The Economic Impact of Job Losses and Emigration

Job losses and emigration cause an economy to shrink and can destabilise it; this is a challenge which needs careful management.

In some places, the local economy is unable to provide sufficient jobs for the population, as described in the previous sub-section (  People may wish to migrate to a place where they can find jobs, but their emigration has adverse economic consequences for the region that they are leaving:

●  Other businesses in the area will thereby lose customers, and this may further increase the job losses.

●  Governments lose tax revenue when jobs are lost. They receive less tax from businesses and from their employees.  This can have a detrimental impact on public services and/or result in higher taxes elsewhere in the economy.

●  There might be an associated dip in property prices, due to reduced demand for housing. A reduction in property prices is beneficial for first-time buyers, but it has a dampening effect on the economy as a whole: it reduces people’s wealth, their ability to borrow more money and hence their appetite for consumer spending.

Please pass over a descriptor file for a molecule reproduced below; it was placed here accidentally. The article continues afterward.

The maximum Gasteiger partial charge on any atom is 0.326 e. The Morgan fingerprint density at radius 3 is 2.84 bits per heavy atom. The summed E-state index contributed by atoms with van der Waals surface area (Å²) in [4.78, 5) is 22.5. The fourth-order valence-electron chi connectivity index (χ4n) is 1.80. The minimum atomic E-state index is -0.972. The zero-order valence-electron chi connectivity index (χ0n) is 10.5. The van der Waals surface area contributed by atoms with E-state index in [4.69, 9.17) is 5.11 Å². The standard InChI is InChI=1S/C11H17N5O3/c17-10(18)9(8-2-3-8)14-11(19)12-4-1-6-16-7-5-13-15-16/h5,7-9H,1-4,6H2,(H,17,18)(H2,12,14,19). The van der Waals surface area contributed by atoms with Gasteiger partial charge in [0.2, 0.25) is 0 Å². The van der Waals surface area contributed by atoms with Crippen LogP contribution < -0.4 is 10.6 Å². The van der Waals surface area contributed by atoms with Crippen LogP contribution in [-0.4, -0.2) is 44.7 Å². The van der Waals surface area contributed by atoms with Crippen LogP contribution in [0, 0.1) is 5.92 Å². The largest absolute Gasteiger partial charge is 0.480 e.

●  People of working age may have scarce skills. If they leave a country in search of a better life, they take their skills with them.

●  A country’s economic capacity is reduced if it loses people of working age. This might not be a serious problem however, if it is unable to employ them gainfully.

For some poorer economies, though, there is a positive aspect to emigration: money sent back home by migrants can be beneficial, as described for example in a paper entitled The Macroeconomic Impact of Remittances In The Philippines.  And those who leave may benefit the region they go to – as described in the next sub-section (

If people choose to stay in an area despite a shortage of work, perhaps for family reasons, they may become a drag on the economy: requiring unemployment benefits for example.  If globalisation has caused job losses in a particular area (3.4.2), it may also have made the country as a whole wealthier and more able to pay for the unemployment benefits.

Unemployment is also a political problem, causing dissatisfaction with the government, so politicians sometimes resort to tactical economic interventions ( to protect local businesses and avoid job losses – even though this may harm the economy as a whole.  As discussed later, though, some kind of political response is essential (6.7.8).



This page is intended to form part of Edition 4 of the Patterns of Power series of books.  An archived copy of it is held at https://www.patternsofpower.org/edition04/3432.htm.